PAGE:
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To the Editor.—In answer to Dr. Raab's question, the eyes of all 12 patients were, of course, examined by me. Fundi were normal and no muscle imbalance could be detected. Four of the children were referred to an ophthalmologist, who also failed to find refractive errors or muscle imbalance to account for the head tilting.
I agree with Dr. Raab that ocular motor imbalance may cause head tilting of a nonparoxysmal nature, whereas all of these children suffered clear-cut sudden paroxysms of torticollis or head tilting.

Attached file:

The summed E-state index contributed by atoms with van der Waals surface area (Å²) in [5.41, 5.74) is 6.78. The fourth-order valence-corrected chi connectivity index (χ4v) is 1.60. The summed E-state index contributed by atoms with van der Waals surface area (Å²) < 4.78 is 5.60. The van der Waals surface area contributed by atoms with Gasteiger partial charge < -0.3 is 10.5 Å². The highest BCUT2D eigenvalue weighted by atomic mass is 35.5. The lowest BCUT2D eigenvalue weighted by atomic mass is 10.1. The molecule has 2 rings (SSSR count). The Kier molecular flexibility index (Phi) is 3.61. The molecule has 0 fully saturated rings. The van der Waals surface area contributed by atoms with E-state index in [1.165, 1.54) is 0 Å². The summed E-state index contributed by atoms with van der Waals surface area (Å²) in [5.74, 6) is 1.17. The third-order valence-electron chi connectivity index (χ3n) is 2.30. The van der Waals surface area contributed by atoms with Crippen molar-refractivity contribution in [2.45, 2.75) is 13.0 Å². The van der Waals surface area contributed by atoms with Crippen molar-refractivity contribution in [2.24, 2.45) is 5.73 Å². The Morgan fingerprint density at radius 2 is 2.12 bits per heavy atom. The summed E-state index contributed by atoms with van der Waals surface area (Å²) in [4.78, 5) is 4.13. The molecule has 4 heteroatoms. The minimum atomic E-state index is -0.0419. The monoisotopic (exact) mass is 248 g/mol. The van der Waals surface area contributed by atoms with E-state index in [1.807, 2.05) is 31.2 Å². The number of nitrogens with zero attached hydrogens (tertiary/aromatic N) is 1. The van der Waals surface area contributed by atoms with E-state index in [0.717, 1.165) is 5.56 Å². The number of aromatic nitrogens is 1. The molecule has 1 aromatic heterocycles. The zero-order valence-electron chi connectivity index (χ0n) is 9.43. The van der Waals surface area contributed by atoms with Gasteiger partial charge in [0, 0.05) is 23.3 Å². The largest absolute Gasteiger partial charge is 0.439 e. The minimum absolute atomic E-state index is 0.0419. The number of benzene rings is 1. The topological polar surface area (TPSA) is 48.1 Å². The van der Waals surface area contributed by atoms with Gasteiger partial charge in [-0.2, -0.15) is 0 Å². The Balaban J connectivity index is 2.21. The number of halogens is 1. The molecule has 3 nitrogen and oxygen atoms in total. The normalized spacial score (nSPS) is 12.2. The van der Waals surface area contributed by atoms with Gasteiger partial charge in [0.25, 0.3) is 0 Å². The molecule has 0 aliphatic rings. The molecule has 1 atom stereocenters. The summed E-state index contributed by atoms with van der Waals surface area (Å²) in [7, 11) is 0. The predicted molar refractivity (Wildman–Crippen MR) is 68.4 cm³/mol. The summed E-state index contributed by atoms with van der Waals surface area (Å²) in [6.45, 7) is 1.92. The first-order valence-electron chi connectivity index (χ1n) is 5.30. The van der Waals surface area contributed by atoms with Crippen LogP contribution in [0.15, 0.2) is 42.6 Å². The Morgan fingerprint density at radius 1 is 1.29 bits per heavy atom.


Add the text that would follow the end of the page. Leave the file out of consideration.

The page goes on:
Since publication of my report, I have studied five more similar cases, bringing the total to 17. The most recent, a baby of 6 months, had definite horizontal nystagmus during, but not between, attacks of head tilting.
Many letters received since publication of my report confirm the fact that this condition is not rare and has puzzled many pediatricians in the past. I continue
SYNDER CH. PAROXYSMAL TORTICOLLIS IN INFANCY-Reply. Am J Dis Child. 1970;119(4):378. doi:10.1001/archpedi.1970.02100050380025
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